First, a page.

Elise was prone to blackouts which the doctor could give no explanation for. She had one just about the time of Lorenzo’s death.

 

Shadow upon Shadow

 

“The inhumanly still face leaned over toward her, the shadows of its great horns drooping over its forehead. Within the staring sockets she could see no eyes at all.”

By kind permission, from Dolls, in Scared Stiff by Ramsey Campbell. MacDonald & Co. Ltd. 1987.

 

It took a long time to push, with a struggling will, to that higher part of Alice’s mind where she could not tell reality from insanity, between what was imagined and the supernatural. In her indecision she was suffering. That night she had tampered with doors that should not be opened, pushed the car over the cliff with herself in it and unknowingly had unleashed something from deep within her subconscious, or another place—where dark things live, where creatures as old as time, formless but nonetheless still dangerous, dwelt.

Breakfast and taking the kids to school was a blur, something done by another self who was as equally confused as her. Alice kissed the boys, Ellis and Ben, goodbye, then made her way down Malvern Avenue, and up the Old Town Hall steps, to the oldest part of the library. Here she was helping the librarian clean, document and index the Vanderbilt collection that had been bequeathed to the people of Lawson Town ten years ago, and was still gathering dust.

Alice couldn’t shake off the feeling that she was being followed, causing her to constantly look back over her shoulder. It was as if she could feel someone’s acrid breath on her neck and she could smell something that reminded her of the stinkhorn that grew in buried wood, with its odour of rotten meat. However, there was nothing or no one there.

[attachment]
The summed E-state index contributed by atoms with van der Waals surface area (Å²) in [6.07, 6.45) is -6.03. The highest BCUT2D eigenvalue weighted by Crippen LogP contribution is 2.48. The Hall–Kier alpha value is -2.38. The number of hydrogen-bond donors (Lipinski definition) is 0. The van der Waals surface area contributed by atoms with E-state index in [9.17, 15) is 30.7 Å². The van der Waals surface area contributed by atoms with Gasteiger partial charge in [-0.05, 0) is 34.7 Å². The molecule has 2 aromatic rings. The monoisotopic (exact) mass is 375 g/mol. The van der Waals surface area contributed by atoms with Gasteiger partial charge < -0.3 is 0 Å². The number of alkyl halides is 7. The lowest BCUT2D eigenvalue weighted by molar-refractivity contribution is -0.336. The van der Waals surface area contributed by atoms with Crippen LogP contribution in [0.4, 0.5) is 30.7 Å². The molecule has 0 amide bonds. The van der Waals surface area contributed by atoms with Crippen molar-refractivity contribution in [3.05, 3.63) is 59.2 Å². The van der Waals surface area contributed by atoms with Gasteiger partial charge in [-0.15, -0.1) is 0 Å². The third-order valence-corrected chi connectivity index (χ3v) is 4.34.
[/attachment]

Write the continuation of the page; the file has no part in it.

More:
Wings of Night

 

The dualitists is a reference to the title of the short story, The Dualitists otherwise named, The Death Doom of the Double Born, written by Bram Stoker. It was first published in The Theatre Annual 1887.

 

It occurred to Elena that perhaps she wasn’t living the best possible life; that in fact she was never moved to extremes anymore. She had been afraid to think too deeply and act accordingly. In banal activity and thoughtless repetition she barely existed, treading water, hesitant to join the others who called to her from within. Elena was aware of them all, a small army of malcontents who were trying to build a bridge bound together from the fresh hewn bones, and rotting sinews of the dead. Reluctantly Elena stayed away from the darker corners of her mind where the dualitists dwelt and where former selves waited in quiet expectation.

Every Thursday and Saturday evening Elena worked as an usher at the Royal Exchange Theatre on Cross Street, in the city centre of Manchester. She showed people to their seats, sold programmes and was given a clip board with a list of directions for opening and closing the doors for the actors.

8.22p.m. Open for entrance of Hamlet, then close door.

8.25p.m. Open for exit of Hamlet, then close door.

8.26p.m. Open for entrance of Ophelia, close door and so forth.